Research

Developing robust empirical research on topics related to intellectual property is at the core of 4iP Council’s work. We commission independent experts to provide robust data and information, as well as analysis, on the complex correlation between investment, invention, innovation, employment and social and economic success.

Research, analysis and commentary


Signs of Convergence between the US and Europe on Law and Policy relating to Standard Essential Patents?

by Vincent Angwenyi

Signs of Convergence between the US and Europe on Law and Policy relating to Standard Essential Patents?

This paper looks at the balance of interests between patent holders and implementors in recent communications in the US and Europe. The Assistant Attorney General (AAG) for the Antitrust Division of the Department of Justice (DOJ) in a speech given on the 10th of November expressed an opinion which is indicative of a shift in the DOJ policy on various issues revolving around Standard Essential Patents (SEPs) that have been committed to licensing on Fair Reasonable and Non-Discriminatory (FRAND) terms. The AAGs speech was delivered not long before the much-anticipated European Commission Communication on the EU approach to SEPs (Brussels, 29.11.2017).

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Categories: Patent System and Patent Quality

Patent rights in a climate of intellectual property rights skepticism - Summary

by Haris Tsilikas, Research Associate at Max Planck Institute for Innovation and Competition Summary of a paper by the Hon. Maureen K. Ohlhausen, Acting Chairman of the US Federal Trade Commission

Patent rights in a climate of intellectual property rights skepticism - Summary

A movement is underway to dilute U.S. patents, which have recently been the object of unprecedented criticism. U.S. policymakers lack clear guideposts for evaluating this criticism. Further, some emerging economies are at a crossroads in deciding how to treat proprietary technology, and they look at this U.S. debate through the prism of their own history and economic pressures. This Article defends robust patent rights based on evidence about the relationship between patents and innovation. Given the rich innovation in markets where claimed patent-related problems are most prevalent, the cautious, informed and correct response is incremental, targeted adjustment. Patents should remain a central feature of U.S. technology policy.

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Categories: Patent System and Patent Quality, IP Enforcement, Standardisation, Digital Single Market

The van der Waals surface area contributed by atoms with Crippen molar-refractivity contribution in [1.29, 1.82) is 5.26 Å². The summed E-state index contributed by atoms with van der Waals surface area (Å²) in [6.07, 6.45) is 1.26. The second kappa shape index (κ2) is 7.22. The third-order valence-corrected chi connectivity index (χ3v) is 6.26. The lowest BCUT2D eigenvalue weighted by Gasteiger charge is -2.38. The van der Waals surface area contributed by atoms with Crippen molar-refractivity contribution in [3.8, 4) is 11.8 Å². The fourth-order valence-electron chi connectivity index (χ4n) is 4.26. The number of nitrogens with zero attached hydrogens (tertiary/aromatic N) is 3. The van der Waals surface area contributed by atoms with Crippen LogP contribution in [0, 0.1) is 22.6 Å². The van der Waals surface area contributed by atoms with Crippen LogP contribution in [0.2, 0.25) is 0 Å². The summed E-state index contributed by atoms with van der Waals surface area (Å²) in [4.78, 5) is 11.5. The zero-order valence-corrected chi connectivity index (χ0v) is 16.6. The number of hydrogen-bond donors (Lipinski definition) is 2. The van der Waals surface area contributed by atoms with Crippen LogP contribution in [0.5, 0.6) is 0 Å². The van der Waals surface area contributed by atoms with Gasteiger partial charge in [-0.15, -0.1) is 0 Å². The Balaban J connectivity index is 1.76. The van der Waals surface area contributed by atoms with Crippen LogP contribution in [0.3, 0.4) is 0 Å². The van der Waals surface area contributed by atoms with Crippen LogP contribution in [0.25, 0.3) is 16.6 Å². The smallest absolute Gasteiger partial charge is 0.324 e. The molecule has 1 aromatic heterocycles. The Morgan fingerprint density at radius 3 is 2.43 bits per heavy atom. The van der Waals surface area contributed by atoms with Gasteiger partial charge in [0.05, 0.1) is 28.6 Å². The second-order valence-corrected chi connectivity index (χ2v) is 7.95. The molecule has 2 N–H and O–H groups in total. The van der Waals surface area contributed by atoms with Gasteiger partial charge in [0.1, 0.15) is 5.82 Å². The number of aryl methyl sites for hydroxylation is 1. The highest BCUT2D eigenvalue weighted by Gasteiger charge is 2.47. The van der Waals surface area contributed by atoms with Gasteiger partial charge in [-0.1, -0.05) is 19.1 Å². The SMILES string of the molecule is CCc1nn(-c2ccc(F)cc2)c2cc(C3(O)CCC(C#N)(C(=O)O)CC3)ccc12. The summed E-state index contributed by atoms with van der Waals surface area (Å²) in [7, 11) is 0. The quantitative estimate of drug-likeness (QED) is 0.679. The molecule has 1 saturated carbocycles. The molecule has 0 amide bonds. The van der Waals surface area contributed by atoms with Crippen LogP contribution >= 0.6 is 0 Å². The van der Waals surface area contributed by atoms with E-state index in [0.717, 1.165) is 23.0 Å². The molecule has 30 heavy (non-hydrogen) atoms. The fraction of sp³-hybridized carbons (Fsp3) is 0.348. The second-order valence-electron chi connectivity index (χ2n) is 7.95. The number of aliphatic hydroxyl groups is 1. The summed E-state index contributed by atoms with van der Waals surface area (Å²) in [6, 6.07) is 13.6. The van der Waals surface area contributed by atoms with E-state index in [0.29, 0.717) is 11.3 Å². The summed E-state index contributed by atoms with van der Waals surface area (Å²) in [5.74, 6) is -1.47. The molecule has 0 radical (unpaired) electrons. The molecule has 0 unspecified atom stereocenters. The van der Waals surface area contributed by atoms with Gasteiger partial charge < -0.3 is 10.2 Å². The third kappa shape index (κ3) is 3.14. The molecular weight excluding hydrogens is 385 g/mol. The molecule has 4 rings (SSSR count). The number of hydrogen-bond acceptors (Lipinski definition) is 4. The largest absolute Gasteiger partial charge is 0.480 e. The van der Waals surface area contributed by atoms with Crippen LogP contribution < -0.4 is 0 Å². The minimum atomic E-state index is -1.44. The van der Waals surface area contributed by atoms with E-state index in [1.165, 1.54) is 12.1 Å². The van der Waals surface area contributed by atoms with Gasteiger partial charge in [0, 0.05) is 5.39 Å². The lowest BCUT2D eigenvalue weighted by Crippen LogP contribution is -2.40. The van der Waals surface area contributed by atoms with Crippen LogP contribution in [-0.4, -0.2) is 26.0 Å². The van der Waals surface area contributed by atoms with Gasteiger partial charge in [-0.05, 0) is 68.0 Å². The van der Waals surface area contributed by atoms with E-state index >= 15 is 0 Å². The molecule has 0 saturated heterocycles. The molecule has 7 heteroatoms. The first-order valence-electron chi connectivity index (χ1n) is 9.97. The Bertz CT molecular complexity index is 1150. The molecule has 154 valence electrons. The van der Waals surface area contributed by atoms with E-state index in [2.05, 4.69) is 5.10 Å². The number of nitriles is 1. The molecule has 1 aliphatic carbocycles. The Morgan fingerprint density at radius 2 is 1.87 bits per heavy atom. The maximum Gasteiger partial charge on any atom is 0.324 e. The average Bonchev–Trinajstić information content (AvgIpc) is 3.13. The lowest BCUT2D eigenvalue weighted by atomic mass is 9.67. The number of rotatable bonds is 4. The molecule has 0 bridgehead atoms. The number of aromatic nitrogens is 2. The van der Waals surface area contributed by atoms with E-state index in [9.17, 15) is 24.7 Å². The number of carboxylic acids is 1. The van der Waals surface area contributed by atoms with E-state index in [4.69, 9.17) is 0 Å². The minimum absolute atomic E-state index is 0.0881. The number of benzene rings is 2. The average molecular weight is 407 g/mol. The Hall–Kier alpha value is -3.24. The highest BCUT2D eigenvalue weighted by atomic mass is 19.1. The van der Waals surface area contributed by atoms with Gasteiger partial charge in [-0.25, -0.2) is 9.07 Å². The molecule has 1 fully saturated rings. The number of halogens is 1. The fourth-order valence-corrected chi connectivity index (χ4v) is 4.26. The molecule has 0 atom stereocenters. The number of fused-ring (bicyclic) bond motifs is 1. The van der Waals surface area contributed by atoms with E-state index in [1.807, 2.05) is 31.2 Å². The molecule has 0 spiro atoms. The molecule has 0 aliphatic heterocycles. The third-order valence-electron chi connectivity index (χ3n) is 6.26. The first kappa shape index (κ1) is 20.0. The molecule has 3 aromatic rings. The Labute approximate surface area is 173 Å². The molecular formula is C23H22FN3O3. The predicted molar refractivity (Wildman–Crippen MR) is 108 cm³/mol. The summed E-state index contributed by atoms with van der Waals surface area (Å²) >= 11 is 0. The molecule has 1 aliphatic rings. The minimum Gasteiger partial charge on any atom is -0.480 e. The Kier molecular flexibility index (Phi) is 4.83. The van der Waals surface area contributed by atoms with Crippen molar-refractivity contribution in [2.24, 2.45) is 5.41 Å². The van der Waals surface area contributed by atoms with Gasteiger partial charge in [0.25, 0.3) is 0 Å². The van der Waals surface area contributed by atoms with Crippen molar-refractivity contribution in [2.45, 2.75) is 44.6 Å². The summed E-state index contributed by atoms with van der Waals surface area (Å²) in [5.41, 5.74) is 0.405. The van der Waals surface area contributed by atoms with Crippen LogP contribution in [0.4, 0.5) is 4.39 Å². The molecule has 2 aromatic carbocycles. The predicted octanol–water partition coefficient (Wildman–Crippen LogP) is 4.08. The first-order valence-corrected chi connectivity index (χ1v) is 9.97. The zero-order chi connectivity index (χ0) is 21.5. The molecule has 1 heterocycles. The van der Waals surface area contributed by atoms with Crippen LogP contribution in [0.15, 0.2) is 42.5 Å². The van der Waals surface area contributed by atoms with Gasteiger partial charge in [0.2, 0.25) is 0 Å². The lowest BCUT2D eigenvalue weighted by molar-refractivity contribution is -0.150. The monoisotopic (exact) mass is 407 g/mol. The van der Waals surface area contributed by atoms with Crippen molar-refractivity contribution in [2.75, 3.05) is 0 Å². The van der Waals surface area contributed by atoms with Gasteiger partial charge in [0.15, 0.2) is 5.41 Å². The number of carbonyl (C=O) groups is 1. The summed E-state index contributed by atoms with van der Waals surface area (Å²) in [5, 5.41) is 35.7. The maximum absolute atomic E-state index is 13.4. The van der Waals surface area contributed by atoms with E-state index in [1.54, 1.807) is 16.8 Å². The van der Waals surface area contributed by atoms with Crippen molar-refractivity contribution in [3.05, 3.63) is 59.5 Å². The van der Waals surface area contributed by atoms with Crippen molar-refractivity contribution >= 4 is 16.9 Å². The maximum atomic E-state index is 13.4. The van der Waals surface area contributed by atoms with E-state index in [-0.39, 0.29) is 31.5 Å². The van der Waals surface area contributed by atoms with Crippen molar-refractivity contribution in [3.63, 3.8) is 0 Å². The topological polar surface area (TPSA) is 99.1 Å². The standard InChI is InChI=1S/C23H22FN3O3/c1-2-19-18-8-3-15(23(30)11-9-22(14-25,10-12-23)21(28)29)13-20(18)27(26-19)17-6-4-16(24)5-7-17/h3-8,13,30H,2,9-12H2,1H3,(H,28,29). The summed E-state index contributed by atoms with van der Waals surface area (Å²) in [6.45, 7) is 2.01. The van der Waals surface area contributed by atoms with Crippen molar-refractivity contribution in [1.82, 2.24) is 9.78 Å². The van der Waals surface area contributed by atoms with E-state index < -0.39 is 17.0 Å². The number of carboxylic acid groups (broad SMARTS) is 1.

Patent rights in a climate of intellectual property rights skepticism - Executive Summary

by Haris Tsilikas, Research Associate at Max Planck Institute for Innovation and Competition Summary of a paper by the Hon. Maureen K. Ohlhausen, Acting Chairman of the US Federal Trade Commission

Patent rights in a climate of intellectual property rights skepticism - Executive Summary

A movement is underway to dilute U.S. patents, which have recently been the object of unprecedented criticism. U.S. policymakers lack clear guideposts for evaluating this criticism. Further, some emerging economies are at a crossroads in deciding how to treat proprietary technology, and they look at this U.S. debate through the prism of their own history and economic pressures. This Article defends robust patent rights based on evidence about the relationship between patents and innovation. Given the rich innovation in markets where claimed patent-related problems are most prevalent, the cautious, informed and correct response is incremental, targeted adjustment. Patents should remain a central feature of U.S. technology policy.

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Categories: Patent System and Patent Quality, IP Enforcement, Standardisation, Digital Single Market

Development of innovative new standards jeopardised by IEEE patent policy

by Keith Mallinson – September 2017

Development of innovative new standards jeopardised by IEEE patent policy

This paper assesses the practical impact of changes made by the IEEE to its patent policy in March 2015. According to the IEEE, these changes were aimed at protecting implementers from potential ‘patent holdup’. The paper makes an empirical assessment of the most recent available data and demonstrates that a large proportion of technology contributors to IEEE standardisation efforts are unwilling to provide 'positive' Letters of Assurance and are not being willing to grant access to patented technology under the terms of the IEEE's new patent policy. As a result, delays in adopting or implementing IEEE standards and litigation are foreseen, unless clarity and certainty around licensing terms are restored.

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Categories: Patent System and Patent Quality, Standardisation

Patent Trespass and the Royalty Gap: Exploring the Nature and Impact of “Patent Holdout” (Full Report)

by Bowman Heiden and Nicolas Petit – August 2017

Patent Trespass and the Royalty Gap: Exploring the Nature and Impact of “Patent Holdout” (Full Report)

This paper reviews the meaning of holdout in mainstream economics. This inquiry leads to an unexpected discovery: holdout is a term of art that invariably defines the conduct of a property owner, not the conduct of technology implementers. On this basis, a discussion is opened on the possible policy impact that the choice of a concept like “holdup” had on policy makers, as opposed to “holdout”. The study is based in part on a cross-sectional investigation. Throughout 2016 and 2017, the authors conducted qualitative interviews with five industry stakeholders on both sides of the patent spectrum, namely SEP holders and SEP implementers.

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Categories: Patent System and Patent Quality, IP Enforcement, Licensing, IP and Competition Law